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Proving the Jacobi identity from invariance

  1. Apr 17, 2012 #1
    "Proving" the Jacobi identity from invariance

    Hi all,

    In an informal and heuristic manner, I have heard that the "change" in something is the commutator with it, i.e. [itex]\delta A =[J,A][/itex] for an operator [itex]A[/itex] where the change is due to the Lorentz transformation [itex]U = \exp{\epsilon J} = 1 + \epsilon J + \ldots[/itex] where [itex]J[/itex] is one of the six generators of the Lorentz group (rotation or boost). That is, if we have an operator [itex]\phi\ :\ G\to G[/itex], where [itex]G[/itex] is the vector space spanned by the size generators [itex]J_i,K_i[/itex] of the Lorentz group, (i.e. [itex]G[/itex] is the vector representation of the Lorentz algebra) then
    [tex]\delta (\phi(T)) = \delta\phi (T) + \phi (\delta T)[/tex]
    so, using the above definition of "change"
    [tex][J,\phi(T)] = \delta\phi (T) + \phi ([J,T])[/tex].

    We can then define [itex]\phi[/itex] to be invariant by saying that [itex]\delta\phi = 0[/itex], and hence

    [tex][J,\phi(T)] = \phi([J,T])[/tex].

    If one does the same for a Lie product [itex]\mu(X,Y) = [X,Y][/itex] then

    [tex]\delta\mu(Y,Z) =\delta\mu (Y,Z) + \mu(\delta Y, Z) + \mu(Y,\delta Z)[/tex]

    We say that [itex]\mu[/itex] is invariant and set [itex]\delta\mu = 0[/itex] and hence

    [tex][J,\mu(Y,Z)] =\mu([J,Y], Z) + \mu(Y,[J, Z])[/tex]
    or

    [tex][J,[Y,Z]] =[[J,Y], Z] + [Y,[J, Z]][/tex]

    which is the Jacobi identity. This seems great, but I don't understand a few points.

    1. I believe the Lie product commutator enters as if we have an operator [itex]A[/itex] on the vectors in the Lorentz group (e.g. Minkowski space), it must change as
    [tex]A\to A' = UAU^{-1} = A + \epsilon [J,A] + \ldots[/tex]
    correct? But in the above description with [itex]\phi[/itex] and [itex]\mu[/itex], these are operators on the Lorentz algebra, which I thought would remain unchanged.

    2. Is the expression
    [tex]\delta\mu(Y,Z) =\delta\mu (Y,Z) + \mu(\delta Y, Z) + \mu(Y,\delta Z)[/tex]
    rigourous? What about terms like [itex]\mu(\delta Y, \delta Z)[/itex]? Or are those second order?

    Any help would be great,

    Ianhoolihan
     
  2. jcsd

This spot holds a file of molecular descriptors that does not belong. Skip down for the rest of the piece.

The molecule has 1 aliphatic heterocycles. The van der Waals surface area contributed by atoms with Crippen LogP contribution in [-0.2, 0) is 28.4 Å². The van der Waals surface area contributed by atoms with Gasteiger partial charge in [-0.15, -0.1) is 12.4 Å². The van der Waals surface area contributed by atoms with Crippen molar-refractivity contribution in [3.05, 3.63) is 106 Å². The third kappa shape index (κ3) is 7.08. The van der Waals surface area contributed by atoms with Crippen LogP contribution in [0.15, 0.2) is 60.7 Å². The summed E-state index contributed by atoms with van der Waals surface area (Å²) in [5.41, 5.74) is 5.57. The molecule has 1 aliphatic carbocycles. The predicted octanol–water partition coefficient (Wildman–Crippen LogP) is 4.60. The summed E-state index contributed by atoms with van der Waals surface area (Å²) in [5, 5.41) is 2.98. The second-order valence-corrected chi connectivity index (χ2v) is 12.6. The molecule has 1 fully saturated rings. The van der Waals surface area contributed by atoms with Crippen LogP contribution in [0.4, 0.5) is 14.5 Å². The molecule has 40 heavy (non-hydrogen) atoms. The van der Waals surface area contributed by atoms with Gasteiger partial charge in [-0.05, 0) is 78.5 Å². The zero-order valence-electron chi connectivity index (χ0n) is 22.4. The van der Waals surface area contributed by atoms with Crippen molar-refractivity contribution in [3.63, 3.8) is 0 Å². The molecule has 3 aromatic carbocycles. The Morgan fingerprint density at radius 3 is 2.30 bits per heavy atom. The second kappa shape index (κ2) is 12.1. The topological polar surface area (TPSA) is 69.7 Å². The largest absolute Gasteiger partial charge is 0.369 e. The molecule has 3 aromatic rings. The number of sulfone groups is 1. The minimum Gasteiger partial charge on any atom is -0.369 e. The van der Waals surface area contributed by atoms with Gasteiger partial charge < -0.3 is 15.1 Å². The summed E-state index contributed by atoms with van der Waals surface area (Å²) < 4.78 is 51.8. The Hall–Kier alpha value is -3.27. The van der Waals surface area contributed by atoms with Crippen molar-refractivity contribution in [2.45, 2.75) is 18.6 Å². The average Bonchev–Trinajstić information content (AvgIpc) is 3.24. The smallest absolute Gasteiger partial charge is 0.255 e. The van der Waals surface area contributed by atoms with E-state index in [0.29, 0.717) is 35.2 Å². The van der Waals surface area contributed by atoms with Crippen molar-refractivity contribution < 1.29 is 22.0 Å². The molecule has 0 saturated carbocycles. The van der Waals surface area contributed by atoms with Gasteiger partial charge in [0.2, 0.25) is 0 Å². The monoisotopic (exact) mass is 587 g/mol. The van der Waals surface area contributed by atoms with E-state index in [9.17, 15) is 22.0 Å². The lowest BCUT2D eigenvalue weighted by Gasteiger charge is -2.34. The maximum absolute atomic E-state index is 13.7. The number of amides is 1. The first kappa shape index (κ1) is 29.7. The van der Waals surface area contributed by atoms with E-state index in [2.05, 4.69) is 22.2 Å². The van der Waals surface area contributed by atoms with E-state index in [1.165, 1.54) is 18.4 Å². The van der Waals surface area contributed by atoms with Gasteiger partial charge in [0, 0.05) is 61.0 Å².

3. Apr 22, 2012 #2

    samalkhaiat

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    Science Advisor

    Re: "Proving" the Jacobi identity from invariance

    Can you please clarify the following?
    What is [itex]T[/itex]? Can you give me a specific example of [itex]\phi (T)[/itex]?
    Why is it that [itex]\delta[/itex] acts on both [itex]\phi[/itex] and its “argument” [itex]T[/itex]? It looks like that you defined [itex]\phi[/itex] to be a Lie algebra representation or a Lie algebra-valued operator! So, if [itex]\exp (\epsilon \phi)[/itex] is not the identity, what does it mean to set [itex]\delta \phi = 0[/itex]? The same goes for [itex]\mu[/itex]; I can take it to be the linear map [itex](\mu(X))(Y) = [X,Y][/itex], defined on the lie algebra such that (representing the lie algebra in itself)
    [tex]\mu([X,Y]) = [\mu(X),\mu(Y)].[/tex]
    You can check that such map guarantees the Jacobi identity; expand both sides of
    [tex]\mu([X,Y])(Z) = [\mu(X),\mu(Y)](Z).[/tex]
    So, what does it mean to set [itex]\delta \mu = 0[/itex]?
    In the same way, we can define the action of [itex]\delta_{J}[/itex] on lie algebra element [itex]X[/itex](or, on a lie algebra-valued function [itex]f(x;X)[/itex]) by
    [tex]\delta_{J}X = [J,X].[/tex]
    This means that [itex]\delta_{J}[/itex] acts as derivation, i.e., it guarantees Jacobi identity. This is because Lie brackets are derivations;
    [tex]\delta_{J}[X,Y] = \delta_{J}(XY) - \delta_{J}(YX),[/tex]
    This gives the Jacobi identity:
    [tex]\delta_{J}[X,Y] = [J,XY] - [J,YX] = [X,\delta_{J}Y] + [\delta_{J}X, Y].[/tex]

    Sam
     
  4. Apr 22, 2012 #3
    Re: "Proving" the Jacobi identity from invariance

    Thanks Sam.

    [itex]T[/itex] is a vector in the vector space of generators for the algebra. An example would be [itex]T=J_i, K_i[/itex] in the Galilean algebra.

    Say, the trivial one: [itex]\phi(T)=T[/itex] or [itex]\phi(T) = c T[/itex] for some constant [itex]c[/itex].

    That is my question 2. I can only reason along the lines of the chain/product rule. A variation in an evaluated function must depend on the variation in the function, and the variation in the thing it is acting on. Formalising this is what I'm looking for.

    [itex]\exp (\epsilon \phi)[/itex] is not the identity. I believe the point is what I made above --- under a given transformation of the vector space, both the vectors [itex]\phi[/itex] is operating on, and the 1--cochain [itex]\phi[/itex] may depend on the transformation. In differential geometric language, this would be like saying that both the 1--form and vector bases transform, and so may the "coefficients". Setting [itex]\delta \phi = 0[/itex] means the coefficients do not change. I'm not even 50% sure myself, however.

    I do not know what you mean by representing a lie algebra in itself, but, as far as I am concerned, the lie product [itex]\mu[/itex] is a bilinear antisymmetric 2--cochain. Yours is a 1--cochain it seems...?

    Anyway, it turns out that I wasn't as clued up about Lie algebras etc as I thought. I still am not, but will look again at Kirillov soon. If you've got any comments on this question, however, they'd still be much appreciated.

    Ianhoolihan
     
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